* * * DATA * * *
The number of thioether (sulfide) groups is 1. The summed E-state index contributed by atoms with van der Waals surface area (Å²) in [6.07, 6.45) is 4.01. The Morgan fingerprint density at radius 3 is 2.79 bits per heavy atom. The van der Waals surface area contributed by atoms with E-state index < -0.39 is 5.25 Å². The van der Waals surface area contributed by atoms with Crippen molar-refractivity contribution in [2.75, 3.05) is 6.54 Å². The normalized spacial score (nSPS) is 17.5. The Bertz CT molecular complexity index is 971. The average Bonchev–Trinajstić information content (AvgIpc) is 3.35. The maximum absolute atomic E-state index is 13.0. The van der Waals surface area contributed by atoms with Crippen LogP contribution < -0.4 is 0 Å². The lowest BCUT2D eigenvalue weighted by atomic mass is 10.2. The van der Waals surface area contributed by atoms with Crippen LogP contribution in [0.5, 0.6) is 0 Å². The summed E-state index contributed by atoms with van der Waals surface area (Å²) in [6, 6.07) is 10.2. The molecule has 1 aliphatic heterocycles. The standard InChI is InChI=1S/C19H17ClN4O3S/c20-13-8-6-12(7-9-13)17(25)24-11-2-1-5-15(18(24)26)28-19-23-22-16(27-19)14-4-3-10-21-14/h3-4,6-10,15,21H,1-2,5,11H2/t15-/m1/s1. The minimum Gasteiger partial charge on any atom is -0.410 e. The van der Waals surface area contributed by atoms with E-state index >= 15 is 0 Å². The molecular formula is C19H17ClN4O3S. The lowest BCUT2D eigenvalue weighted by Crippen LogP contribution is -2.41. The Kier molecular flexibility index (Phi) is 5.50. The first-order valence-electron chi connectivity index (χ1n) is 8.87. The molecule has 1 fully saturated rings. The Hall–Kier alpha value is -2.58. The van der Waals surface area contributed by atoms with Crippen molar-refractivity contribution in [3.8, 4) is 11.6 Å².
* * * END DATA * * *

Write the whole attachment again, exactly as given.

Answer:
The number of thioether (sulfide) groups is 1. The summed E-state index contributed by atoms with van der Waals surface area (Å²) in [6.07, 6.45) is 4.01. The Morgan fingerprint density at radius 3 is 2.79 bits per heavy atom. The van der Waals surface area contributed by atoms with E-state index < -0.39 is 5.25 Å². The van der Waals surface area contributed by atoms with Crippen molar-refractivity contribution in [2.75, 3.05) is 6.54 Å². The normalized spacial score (nSPS) is 17.5. The Bertz CT molecular complexity index is 971. The average Bonchev–Trinajstić information content (AvgIpc) is 3.35. The maximum absolute atomic E-state index is 13.0. The van der Waals surface area contributed by atoms with Crippen LogP contribution < -0.4 is 0 Å². The lowest BCUT2D eigenvalue weighted by atomic mass is 10.2. The van der Waals surface area contributed by atoms with Crippen LogP contribution in [0.5, 0.6) is 0 Å². The summed E-state index contributed by atoms with van der Waals surface area (Å²) in [6, 6.07) is 10.2. The molecule has 1 aliphatic heterocycles. The standard InChI is InChI=1S/C19H17ClN4O3S/c20-13-8-6-12(7-9-13)17(25)24-11-2-1-5-15(18(24)26)28-19-23-22-16(27-19)14-4-3-10-21-14/h3-4,6-10,15,21H,1-2,5,11H2/t15-/m1/s1. The minimum Gasteiger partial charge on any atom is -0.410 e. The van der Waals surface area contributed by atoms with E-state index >= 15 is 0 Å². The molecular formula is C19H17ClN4O3S. The lowest BCUT2D eigenvalue weighted by Crippen LogP contribution is -2.41. The Kier molecular flexibility index (Phi) is 5.50. The first-order valence-electron chi connectivity index (χ1n) is 8.87. The molecule has 1 fully saturated rings. The Hall–Kier alpha value is -2.58. The van der Waals surface area contributed by atoms with Crippen molar-refractivity contribution in [3.8, 4) is 11.6 Å².